October 17, 2011
‘The end of an era’: Clintons, Katzenberg, Pelosi pay tribute to Edie Wasserman
“I’d like to put you all at ease,” said Rabbi Uri D. Herscher, founder of the Skirball Cultural Center in the opening moments of a memorial tribute to the late Edie Wasserman, who died last August at age 95. “I’ll not be repeating my high holiday sermon today.”
One week after Yom Kippur, Herscher called upon the 400-plus crowd gathered at UCLA’s Royce Hall on Oct. 14 to “celebrate the immortality of memory” and pay tribute to a woman oft referred to as Hollywood’s “first lady,” the wife of legendary movie mogul Lew Wasserman, who died in 2002. Among those in attendance were Bill and Hillary Clinton, House Minority leader Rep. Nancy Pelosi (D-CA), former California governor Gray Davis and numerous Hollywood heads-of-state, including Michael Eisner, the former chief of the Walt Disney Company, Frank Mancuso, former chairman of Paramount Pictures, CBS chief Les Moonves and Universal Studios topper Ron Meyer.
Though she realized her own power through marriage, Edie Wasserman was no ordinary wife.
Remembered as forceful, feisty, witty and wise, a larger-than-life personality with magnetic appeal, Wasserman was portrayed by those who knew her as the consummate philanthropist and a champion of Democratic politics. Speaking to the ethos of his grandparents’ lifelong commitment to causes, Casey Wasserman, 50, quoted the former UCLA Basketball coach John Wooden, who said, “’You can’t live a perfect day without doing something for someone who can never repay you’—that was Poppie and that was Edie,” he said.
But while Lew had the high-profile position of prestige as studio chief of MCA (now Universal), Edie was often referred to behind-the-scenes as “The General.” According to those who eulogized her – among them the actress Jamie Lee Curtis, who was the Wasserman’s goddaughter, Dreamworks Animation CEO Jeffrey Katzenberg, Pelosi and the Clintons—it was Edie who called the shots. She raised more than $100 million for the Motion Picture and Television Fund, endowed scholarship funds at both UCLA and CalArts, was instrumental in the development of Cedars Sinai hospital and most recently named the Edie and Lew Wasserman Building at UCLA, a six-story, 100,000-square-foot eye research center designed by architect Richard Meier which will also house neurosurgery and urologic oncology departments.
On the political side, Edie and Lew were the go-to Democratic donors in Hollywood. They were known for hosting lavish and exclusive fundraising parties that established firm ties between Washington and Hollywood; nearly every major political figure to come out of the Democratic party in the past three decades had dinner with Edie and Lew.
On her first visit to the Wasserman estate in 1981, Nancy Pelosi, the then-chair of the California Democratic Party was told by a friend, “Abandon your suits—you’ve got to dress for Edye.” Praising the Wassermans as “a great American family,“ Pelosi drew on the similarities between politics and entertainment. “One thing that politics and the movie business have in common is that we’re both in the American dream business,” she said. “Both entertainment and politics use their imaginations to lift spirits and bring ladders of inspiration and opportunity to people.”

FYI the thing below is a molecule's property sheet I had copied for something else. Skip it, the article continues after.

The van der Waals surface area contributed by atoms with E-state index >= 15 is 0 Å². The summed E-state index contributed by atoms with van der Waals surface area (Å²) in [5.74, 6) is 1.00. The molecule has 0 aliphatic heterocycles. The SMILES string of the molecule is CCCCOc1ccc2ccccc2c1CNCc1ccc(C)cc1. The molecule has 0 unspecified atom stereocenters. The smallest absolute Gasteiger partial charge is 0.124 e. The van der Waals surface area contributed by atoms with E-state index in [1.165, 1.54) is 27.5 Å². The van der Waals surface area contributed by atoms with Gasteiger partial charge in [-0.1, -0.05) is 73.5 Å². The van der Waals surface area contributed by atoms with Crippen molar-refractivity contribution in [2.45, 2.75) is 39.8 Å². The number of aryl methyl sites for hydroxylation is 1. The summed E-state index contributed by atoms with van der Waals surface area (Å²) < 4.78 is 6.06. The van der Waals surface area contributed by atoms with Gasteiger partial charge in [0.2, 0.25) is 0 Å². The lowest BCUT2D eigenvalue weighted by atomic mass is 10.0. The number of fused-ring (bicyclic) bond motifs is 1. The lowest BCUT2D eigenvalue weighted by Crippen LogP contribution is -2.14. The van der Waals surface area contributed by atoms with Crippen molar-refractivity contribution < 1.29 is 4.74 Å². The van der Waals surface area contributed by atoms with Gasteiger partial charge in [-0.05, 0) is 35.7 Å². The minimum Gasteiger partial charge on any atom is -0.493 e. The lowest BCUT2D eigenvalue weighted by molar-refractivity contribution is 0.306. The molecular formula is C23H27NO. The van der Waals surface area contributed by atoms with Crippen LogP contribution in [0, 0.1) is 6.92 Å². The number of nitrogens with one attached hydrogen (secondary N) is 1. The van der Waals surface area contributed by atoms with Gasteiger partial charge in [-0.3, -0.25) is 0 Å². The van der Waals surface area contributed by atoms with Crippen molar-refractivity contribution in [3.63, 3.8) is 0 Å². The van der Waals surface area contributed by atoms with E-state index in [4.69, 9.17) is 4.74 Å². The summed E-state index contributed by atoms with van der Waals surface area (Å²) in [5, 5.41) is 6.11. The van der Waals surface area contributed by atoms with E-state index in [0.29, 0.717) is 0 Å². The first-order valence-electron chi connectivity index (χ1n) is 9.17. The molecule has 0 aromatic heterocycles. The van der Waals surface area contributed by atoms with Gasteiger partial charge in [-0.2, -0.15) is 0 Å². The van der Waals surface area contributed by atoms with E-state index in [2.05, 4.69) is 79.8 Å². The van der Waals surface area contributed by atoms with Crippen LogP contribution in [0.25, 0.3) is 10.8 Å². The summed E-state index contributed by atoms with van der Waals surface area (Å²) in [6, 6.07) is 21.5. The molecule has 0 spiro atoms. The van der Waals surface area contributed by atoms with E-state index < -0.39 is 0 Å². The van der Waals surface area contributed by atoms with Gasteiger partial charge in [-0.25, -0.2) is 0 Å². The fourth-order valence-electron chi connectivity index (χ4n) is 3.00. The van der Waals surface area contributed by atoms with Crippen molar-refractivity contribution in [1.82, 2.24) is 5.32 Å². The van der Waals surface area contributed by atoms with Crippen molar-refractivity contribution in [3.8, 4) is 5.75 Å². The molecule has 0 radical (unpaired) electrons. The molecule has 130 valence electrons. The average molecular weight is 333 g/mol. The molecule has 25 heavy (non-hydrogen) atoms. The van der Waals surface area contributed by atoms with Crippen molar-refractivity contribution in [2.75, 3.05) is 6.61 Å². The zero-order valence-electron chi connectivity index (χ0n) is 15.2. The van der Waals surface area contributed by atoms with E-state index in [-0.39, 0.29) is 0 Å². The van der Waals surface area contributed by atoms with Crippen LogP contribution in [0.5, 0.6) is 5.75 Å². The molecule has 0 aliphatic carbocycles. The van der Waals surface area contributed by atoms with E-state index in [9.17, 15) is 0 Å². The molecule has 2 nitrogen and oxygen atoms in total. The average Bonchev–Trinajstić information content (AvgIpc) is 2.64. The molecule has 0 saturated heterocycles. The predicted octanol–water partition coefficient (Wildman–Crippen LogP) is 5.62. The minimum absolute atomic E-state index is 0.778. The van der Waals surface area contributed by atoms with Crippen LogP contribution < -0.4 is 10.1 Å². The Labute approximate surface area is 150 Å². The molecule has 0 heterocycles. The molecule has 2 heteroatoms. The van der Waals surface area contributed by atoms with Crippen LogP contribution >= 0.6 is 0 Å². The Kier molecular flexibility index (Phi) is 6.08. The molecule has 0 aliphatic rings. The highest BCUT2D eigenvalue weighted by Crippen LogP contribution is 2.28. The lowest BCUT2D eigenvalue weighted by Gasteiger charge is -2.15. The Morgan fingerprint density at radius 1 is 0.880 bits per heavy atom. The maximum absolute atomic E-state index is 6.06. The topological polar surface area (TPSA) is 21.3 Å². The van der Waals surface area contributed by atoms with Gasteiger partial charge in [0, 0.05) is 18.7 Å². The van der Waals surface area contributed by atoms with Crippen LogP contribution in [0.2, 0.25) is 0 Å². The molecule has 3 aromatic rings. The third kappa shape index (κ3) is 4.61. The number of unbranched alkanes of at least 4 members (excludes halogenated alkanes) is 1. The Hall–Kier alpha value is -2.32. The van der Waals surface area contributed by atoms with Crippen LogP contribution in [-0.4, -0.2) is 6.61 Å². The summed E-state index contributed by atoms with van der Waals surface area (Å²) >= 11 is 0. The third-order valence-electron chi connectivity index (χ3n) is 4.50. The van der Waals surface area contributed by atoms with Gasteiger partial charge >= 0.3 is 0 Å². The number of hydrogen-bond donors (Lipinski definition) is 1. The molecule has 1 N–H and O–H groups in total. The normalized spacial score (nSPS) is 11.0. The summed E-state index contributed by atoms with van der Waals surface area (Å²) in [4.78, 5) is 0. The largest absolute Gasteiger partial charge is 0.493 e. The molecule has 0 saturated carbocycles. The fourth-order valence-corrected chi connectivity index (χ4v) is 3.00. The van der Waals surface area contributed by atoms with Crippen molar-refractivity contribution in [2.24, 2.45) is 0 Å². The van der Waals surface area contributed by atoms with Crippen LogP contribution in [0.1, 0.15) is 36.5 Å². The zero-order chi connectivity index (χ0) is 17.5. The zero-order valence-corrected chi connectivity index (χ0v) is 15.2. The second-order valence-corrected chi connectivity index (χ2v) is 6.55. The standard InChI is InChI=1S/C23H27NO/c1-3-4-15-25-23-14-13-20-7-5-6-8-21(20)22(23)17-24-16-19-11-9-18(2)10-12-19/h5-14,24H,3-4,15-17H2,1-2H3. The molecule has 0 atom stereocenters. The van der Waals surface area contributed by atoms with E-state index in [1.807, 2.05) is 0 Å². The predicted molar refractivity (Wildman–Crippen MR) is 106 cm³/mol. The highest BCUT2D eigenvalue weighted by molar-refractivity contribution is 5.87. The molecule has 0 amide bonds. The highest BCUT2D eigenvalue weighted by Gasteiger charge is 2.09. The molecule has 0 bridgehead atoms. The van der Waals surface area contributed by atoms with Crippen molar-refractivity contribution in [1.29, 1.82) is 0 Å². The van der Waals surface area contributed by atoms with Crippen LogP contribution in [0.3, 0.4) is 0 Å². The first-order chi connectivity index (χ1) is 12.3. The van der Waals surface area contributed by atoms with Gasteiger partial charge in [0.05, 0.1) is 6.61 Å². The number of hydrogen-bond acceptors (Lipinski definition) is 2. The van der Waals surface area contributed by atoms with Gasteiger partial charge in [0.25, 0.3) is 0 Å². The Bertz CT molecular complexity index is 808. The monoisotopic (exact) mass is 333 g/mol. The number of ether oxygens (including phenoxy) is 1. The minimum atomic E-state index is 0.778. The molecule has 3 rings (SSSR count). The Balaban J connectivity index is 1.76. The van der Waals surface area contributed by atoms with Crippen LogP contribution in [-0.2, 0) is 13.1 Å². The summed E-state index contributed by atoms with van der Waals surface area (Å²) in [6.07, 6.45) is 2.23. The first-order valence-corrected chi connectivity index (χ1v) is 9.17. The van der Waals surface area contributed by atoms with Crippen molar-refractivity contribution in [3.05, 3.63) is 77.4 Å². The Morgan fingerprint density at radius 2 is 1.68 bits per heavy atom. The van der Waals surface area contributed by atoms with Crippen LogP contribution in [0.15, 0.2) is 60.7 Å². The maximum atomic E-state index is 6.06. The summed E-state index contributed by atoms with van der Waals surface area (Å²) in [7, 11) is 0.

The Wassermans were also early supporters of the Clintons, who in addition to their in-person appearance, delivered funny, heartfelt tributes that bespoke not only a political relationship, but also friendship.
In the 1980s, when Bill was Governor of Arkansas, he had the idea that movie production could bring attention and revenue to the state, so he called Lew and asked for a meeting. “He was probably so aghast that some red-necked kid would do that, so he said ‘yes.’” Clinton joked that he was terrified of both Wassermans and remembered calling Hillary after the meeting to say, “I think I was on a fool’s errand but they made me like it.”
In 1992, when Bill was running for president, the Wassermans hosted a dinner for him. As always, Edie sat him strategically – between Rupert Murdoch and Tom Cruise. “Consider this your introduction to Judeo-Scientology,” she told him.
“Edie Wasserman proved it was possible for people well into their 90s to be sexy,” Clinton said. Even in old age, she could “cause people to have a crush on her,” he said. “There was something magical about her.” Bill said he believes her ability to live so long and well came from “a remarkable blend of mind and heart.”
But Hillary, who captivated the crowd with her regal elegance, appreciated Edie Wasserman for an entirely different reason. “She was sparkly, gritty, graceful and gracious,” she said. “Her life mirrored the story of women in 20th century America. She kept one foot planted firmly in the world of her husband, but kept the other foot firmly in how it really happened.”
“People didn’t privately call her ‘the general’ for nothing,” Hillary continued. Her strength was that “she focused on a few things and did them very well. She didn’t expend her energy in every direction – she harnessed it. ”
“I was personally very touched about how excited and committed she was to my presidential campaign. She really did understand what a historic campaign that was – an African American and a woman. She told me, “It would have been a great movie.”
As Jamie Lee Curtis put it, “[Edie and Lew] were the end of an era. And the world is way better because of them.”
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